Digital transformation is coming at lightning speed. Previously in-person services are being offered virtually. New digital products are coming to the market quickly. The way we do business is forever changing.
For example, our video platforms and remote work tools have been a beacon of light while working remotely during the coronavirus. They've offered us a chance to see familiar faces, whether those are casual social interactions or facilitated business conversations. These virtual moments keep our days feeling unique and less isolating.
While accelerating the digital transformation of products and services, it is important to remember that our sales strategy may need to change. Even if we have identified a great consumer need and developed a great product or solution to meet that need, we won't be successful if we haven’t taught our sales teams how to sell a new digital product.
No matter how fast we are moving, there are some tried and true tactics for preparing sales teams to pivot, adapt to a new product, and deliver results:
Make sure they know what they are selling. That sounds ridiculously obvious. But, when we quickly develop and launch a new product it’s easy to forget to slow down long enough to explain it to other people. Introducing the sales team to the new product and sales process is important to building trust among the sales team, and for giving them the knowledge they need to sell it.
Salespeople need to understand the “why” of this product. What problem is it solving? What is the true market for it? They must feel good about who will buy the product and how much the customer will pay for it.
And, let’s not forget that the sales team is closest to the voice of the customer and will often have opinions about the success of the product before making their first pitch.
Ask for their feedback along the way. The pace of development might be lightning-fast, but the sooner we engage the sales team, the better. It’s a way to get valuable insights into marketability and likely customer reactions, but it will also make them feel more invested in the product and more equipped to sell it.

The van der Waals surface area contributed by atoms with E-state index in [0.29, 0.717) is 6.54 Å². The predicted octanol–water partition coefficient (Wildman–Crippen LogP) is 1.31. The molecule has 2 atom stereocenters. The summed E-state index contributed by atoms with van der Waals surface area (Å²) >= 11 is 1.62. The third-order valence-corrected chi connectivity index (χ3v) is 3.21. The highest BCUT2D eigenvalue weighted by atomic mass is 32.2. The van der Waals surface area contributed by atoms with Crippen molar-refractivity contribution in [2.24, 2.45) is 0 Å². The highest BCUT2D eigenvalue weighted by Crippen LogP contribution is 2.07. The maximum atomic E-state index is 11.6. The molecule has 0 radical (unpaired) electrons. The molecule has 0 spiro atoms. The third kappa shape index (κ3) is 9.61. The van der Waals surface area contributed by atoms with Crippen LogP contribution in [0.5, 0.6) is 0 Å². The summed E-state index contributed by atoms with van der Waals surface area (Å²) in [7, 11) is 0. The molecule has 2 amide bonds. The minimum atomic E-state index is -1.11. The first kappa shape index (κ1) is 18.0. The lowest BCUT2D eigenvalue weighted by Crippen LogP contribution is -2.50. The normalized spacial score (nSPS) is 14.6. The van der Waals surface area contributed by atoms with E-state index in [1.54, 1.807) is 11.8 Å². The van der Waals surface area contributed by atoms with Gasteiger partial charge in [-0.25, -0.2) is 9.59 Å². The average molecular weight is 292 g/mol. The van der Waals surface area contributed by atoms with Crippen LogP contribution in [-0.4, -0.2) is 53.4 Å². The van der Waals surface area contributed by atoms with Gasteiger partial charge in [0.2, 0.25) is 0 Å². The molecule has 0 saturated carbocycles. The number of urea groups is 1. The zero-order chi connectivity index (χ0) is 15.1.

Spend time and money on marketing collateral. We are typically thinking of the client when we develop marketing collateral and often forget that marketing collateral also gives our sales team the confidence that we’ve invested in all levels of the product launch. So, don’t skip this step no matter how quickly the product is moving.
Build a selling toolbox. In addition to the marketing collateral, we also need to give our salespeople an arsenal of tools to make their job easy. This includes things like a 30-second elevator pitch, a sales deck, a checklist, and anything else that someone learning about the new product needs to know or that you want them to know.
Incentivize, incentivize, incentivize. Last but not least, this isn’t the time to make our sales teams feel financially insecure. It is important to make sure the sales compensation model matches the new product type to get the sales team focused on where you need them.
Just like everything else when it comes to products, iterate! Evaluate the product, marketing tools, sales pitch, etc. with the team. What’s working? What needs to be revised? What additional research is needed? Keep the conversations flowing to and from the sales team.
We’d love to hear what you are doing to engage your sales team. Or if you are in sales, what’s working in your organization as it digitally transforms? To help, Vecteris is offering a limited number of free coaching sessions for leaders to advise on your product launch plan and how to set up your sales team for success. Reach out if you are interested in learning more.